” I am special because … I am really good at playing soccer.”
Saw this today. A mother’s shout-out from her teacher-parent conference, complete with an image of her young child, kindergarten age, with a quotation bubble completing this phrase. His smiling face hovered atop a cutout body, colored with red and green crayolas.
It is no surprise that this child has skills advanced for his age. His parents are dynamite soccer players. From the cradle, he has been immersed in this game. It’s a great game. Wonderful to teach children how to use their bodies well, and when they’re older, how to work with teammates, how to take direction from coaches, how to focus on what’s important and not on all that chatter from the sidelines.
But little one, though today you may excel at playing soccer compared to your teammates or classmates or age mates, there will come a day when, by comparison, you may fall short. And on that day I hope you will remember what was true long before this day. I hope you hear it from your teacher, your coaches, your parents — even and especially if they’re also you’re coaches: you are special before you ever take the field.
I know they feel this way, but perhaps in the muddle of midget soccer things have gotten confused or at least confounded. You have connected yourself with capability and so you wear your confidence proudly. You’re rewarded for your accomplishment and it becomes hard to distinguish yourself from it. It’s who you are; it’s what you do; it’s what you love to do, what you’re meant to do, where you’re meant to be, who you’re meant to be; it’s what you’re made for.
How I would love this for you, if only….
If only, instead of “I am special because I can…,” you could begin with “I am special because I am …..” Unique in all the world. The only me that will ever be. Nothing compares with that.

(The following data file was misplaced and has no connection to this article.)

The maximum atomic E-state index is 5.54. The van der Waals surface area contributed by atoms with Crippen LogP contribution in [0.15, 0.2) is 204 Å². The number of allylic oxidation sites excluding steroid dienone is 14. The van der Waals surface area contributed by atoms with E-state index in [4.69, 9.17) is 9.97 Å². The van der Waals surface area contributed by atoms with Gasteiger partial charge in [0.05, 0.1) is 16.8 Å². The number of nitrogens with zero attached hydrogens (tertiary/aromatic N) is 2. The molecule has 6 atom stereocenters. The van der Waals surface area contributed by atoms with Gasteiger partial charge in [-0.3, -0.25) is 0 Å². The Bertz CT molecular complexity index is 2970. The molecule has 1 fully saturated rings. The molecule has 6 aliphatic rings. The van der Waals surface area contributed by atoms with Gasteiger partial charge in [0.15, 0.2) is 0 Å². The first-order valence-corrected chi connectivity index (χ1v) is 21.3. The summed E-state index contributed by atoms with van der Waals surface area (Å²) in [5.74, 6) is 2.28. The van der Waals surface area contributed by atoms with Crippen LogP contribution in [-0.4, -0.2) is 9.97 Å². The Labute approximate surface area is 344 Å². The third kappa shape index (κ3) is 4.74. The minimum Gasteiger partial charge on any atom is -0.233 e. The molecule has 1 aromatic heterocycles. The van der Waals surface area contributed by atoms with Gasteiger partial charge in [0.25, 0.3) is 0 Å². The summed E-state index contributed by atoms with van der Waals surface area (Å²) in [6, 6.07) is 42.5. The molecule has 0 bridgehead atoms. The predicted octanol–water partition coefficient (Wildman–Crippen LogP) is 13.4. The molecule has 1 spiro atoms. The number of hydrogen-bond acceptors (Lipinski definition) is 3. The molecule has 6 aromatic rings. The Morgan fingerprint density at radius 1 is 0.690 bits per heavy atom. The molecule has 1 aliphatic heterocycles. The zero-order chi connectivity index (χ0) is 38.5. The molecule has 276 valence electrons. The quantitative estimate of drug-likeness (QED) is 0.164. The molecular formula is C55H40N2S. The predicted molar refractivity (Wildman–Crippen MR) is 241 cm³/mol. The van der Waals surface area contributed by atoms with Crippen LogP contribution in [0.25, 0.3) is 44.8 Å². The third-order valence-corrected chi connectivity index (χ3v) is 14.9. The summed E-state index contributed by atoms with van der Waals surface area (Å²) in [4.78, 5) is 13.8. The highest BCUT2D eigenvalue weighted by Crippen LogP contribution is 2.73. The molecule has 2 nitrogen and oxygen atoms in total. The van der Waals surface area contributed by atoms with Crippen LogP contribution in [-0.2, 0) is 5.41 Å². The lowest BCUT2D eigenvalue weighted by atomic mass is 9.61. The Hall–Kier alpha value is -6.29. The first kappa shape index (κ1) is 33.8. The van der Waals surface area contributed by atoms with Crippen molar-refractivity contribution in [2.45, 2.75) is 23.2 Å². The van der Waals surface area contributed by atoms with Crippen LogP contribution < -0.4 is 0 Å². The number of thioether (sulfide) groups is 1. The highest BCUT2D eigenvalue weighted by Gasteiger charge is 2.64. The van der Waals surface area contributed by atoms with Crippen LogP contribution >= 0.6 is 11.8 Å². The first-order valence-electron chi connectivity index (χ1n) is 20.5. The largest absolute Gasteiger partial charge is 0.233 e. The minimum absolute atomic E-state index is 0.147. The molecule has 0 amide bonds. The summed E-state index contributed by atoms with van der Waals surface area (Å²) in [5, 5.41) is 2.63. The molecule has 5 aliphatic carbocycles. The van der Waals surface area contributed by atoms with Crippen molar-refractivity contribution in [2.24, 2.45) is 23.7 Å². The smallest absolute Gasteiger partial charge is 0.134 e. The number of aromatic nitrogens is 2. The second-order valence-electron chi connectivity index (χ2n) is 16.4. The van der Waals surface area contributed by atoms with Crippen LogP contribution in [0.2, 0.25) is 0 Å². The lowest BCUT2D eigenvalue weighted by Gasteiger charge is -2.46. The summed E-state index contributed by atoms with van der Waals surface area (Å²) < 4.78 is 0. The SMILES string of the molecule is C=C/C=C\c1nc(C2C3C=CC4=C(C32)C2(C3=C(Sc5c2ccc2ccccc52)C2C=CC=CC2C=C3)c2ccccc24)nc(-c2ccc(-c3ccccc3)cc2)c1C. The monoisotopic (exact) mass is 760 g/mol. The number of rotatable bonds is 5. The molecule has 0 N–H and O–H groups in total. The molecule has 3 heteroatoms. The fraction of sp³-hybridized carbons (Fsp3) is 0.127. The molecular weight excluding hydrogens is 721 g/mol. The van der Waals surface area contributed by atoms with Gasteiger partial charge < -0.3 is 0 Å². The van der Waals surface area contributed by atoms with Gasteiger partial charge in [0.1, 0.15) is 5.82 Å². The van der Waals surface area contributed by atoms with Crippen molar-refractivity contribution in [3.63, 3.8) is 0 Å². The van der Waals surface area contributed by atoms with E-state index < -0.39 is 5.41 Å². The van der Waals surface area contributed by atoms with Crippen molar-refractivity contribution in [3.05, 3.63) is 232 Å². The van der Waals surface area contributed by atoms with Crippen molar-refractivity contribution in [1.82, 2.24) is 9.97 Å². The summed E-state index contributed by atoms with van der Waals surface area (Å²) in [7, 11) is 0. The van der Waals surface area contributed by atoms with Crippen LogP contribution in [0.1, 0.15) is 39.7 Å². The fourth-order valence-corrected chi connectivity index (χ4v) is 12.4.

Be bold, little one, but first, be you.
I am transported back to the elementary school playground. Hour upon hour we played 4-square on that black top. Except on icy days when inch-thick plates of ice prevented access. On those days, with the heel of my snow boots, I pounded and pounded until a few inches and then a few more gave way. Others join in the assault. Occasionally, a large sheet gives way and a shout of triumph rings out.
The school bell sounds. Man, that was a lot of work!
Next recess, we play.
That’s as far as I got on my letter. I don’t remember the last time I wrote a letter to Santa. But this year I have pledged to do one thing each day that a kid would do. Of course a kid would write a letter to Santa, so here it sits on my desk, its red and green letters staring back at me.
Why is it so difficult to write to Santa?
- because I am not a kid? Maybe, but there are things on my Christmas list… why not write them?
- because what I want doesn’t come from a store? Nice try, but that’s rationalization. Can’t I still ask?
- because I don’t know where to begin. Now we’re getting somewhere.
The traditional, “I have been good this year” doesn’t cover all the bases. Can I lie to Santa? If he’s keeping a naughty and nice list, surely he knows all the not too nice things I did or said or didn’t do and lied about. So…
I have tried to be good this year but you know, it’s hard.
Stop stalling and get to the LIST!! What’s the harm in asking? But… isn’t asking selfish? Oh my goodness, what kid ever thinks about THAT? My adult-ness is disabling. I hope Santa understands.
So let’s ease into this… (after you bring the stuff for the kids and the dogs and my husband – because I want them to be happy – and after you bring stuff for people who really need stuff… if there is some extra room in your bag and it won’t weigh down your sleigh or be an undue burden for your tiny reindeer, could you…)
Oh my goodness how I avoid this conversation. Asking for what I really want, even if I am not sure I believe Santa can give it to me, is nearly impossible. Until I get started. Then it all tumbles out. I’m already at #8 before I realize that this list is a prayer. Item upon item are things I dearly, dearly long for. Specific things. And just for a moment it doesn’t seem selfish at all, it seems real, and I am not ashamed to ask.
#8. Bring me courage and nerve to speak up for these kids, even if it means risking my reputation.
Apparently, we need to ask for what we want so we can see what we really need.
I guess that about does it for this year, Santa. You know, you’re easier to talk to than the guy who could actually bring me these things. Why is that? Why, when I was a kid, was this so easy?
Santa, by any chance do you know Jesus? If you do, can you pass along my list?
Thank you and Merry Christmas!
Now. Send or don’t send? Oh, this adult-ness is gonna take some time to get over!